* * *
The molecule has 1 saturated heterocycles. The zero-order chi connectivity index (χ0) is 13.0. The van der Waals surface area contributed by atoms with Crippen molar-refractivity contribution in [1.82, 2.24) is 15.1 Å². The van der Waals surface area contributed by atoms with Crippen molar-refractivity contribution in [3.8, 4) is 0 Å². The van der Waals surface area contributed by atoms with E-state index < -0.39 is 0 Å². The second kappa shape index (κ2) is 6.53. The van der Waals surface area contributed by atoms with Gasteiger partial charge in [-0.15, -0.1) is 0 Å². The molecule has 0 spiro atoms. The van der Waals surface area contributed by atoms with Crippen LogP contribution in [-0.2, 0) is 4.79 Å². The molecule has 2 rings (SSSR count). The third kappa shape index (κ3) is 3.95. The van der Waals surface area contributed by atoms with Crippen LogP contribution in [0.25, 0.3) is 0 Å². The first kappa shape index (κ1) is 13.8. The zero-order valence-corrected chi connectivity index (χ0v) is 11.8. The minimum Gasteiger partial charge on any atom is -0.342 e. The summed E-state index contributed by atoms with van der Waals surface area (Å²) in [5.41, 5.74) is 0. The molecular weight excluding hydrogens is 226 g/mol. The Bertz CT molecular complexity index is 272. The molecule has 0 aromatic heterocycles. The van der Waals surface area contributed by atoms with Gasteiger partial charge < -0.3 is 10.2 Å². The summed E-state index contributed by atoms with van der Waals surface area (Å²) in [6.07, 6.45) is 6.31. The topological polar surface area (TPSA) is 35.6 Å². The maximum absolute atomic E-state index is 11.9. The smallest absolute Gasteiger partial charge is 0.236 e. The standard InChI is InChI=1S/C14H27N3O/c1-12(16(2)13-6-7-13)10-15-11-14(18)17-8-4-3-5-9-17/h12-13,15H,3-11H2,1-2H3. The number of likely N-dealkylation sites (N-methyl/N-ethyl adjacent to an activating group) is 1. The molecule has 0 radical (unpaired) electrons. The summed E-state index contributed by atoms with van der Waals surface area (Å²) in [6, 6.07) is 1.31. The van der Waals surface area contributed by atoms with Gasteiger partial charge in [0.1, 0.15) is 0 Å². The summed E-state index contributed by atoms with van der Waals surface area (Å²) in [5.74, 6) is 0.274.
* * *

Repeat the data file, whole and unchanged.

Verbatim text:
The molecule has 1 saturated heterocycles. The zero-order chi connectivity index (χ0) is 13.0. The van der Waals surface area contributed by atoms with Crippen molar-refractivity contribution in [1.82, 2.24) is 15.1 Å². The van der Waals surface area contributed by atoms with Crippen molar-refractivity contribution in [3.8, 4) is 0 Å². The van der Waals surface area contributed by atoms with E-state index < -0.39 is 0 Å². The second kappa shape index (κ2) is 6.53. The van der Waals surface area contributed by atoms with Gasteiger partial charge in [-0.15, -0.1) is 0 Å². The molecule has 0 spiro atoms. The van der Waals surface area contributed by atoms with Crippen LogP contribution in [-0.2, 0) is 4.79 Å². The molecule has 2 rings (SSSR count). The third kappa shape index (κ3) is 3.95. The van der Waals surface area contributed by atoms with Crippen LogP contribution in [0.25, 0.3) is 0 Å². The first kappa shape index (κ1) is 13.8. The zero-order valence-corrected chi connectivity index (χ0v) is 11.8. The minimum Gasteiger partial charge on any atom is -0.342 e. The summed E-state index contributed by atoms with van der Waals surface area (Å²) in [5.41, 5.74) is 0. The molecular weight excluding hydrogens is 226 g/mol. The Bertz CT molecular complexity index is 272. The molecule has 0 aromatic heterocycles. The van der Waals surface area contributed by atoms with Gasteiger partial charge < -0.3 is 10.2 Å². The summed E-state index contributed by atoms with van der Waals surface area (Å²) in [6.07, 6.45) is 6.31. The topological polar surface area (TPSA) is 35.6 Å². The maximum absolute atomic E-state index is 11.9. The smallest absolute Gasteiger partial charge is 0.236 e. The standard InChI is InChI=1S/C14H27N3O/c1-12(16(2)13-6-7-13)10-15-11-14(18)17-8-4-3-5-9-17/h12-13,15H,3-11H2,1-2H3. The number of likely N-dealkylation sites (N-methyl/N-ethyl adjacent to an activating group) is 1. The molecule has 0 radical (unpaired) electrons. The summed E-state index contributed by atoms with van der Waals surface area (Å²) in [6, 6.07) is 1.31. The van der Waals surface area contributed by atoms with Gasteiger partial charge in [0.1, 0.15) is 0 Å². The summed E-state index contributed by atoms with van der Waals surface area (Å²) in [5.74, 6) is 0.274.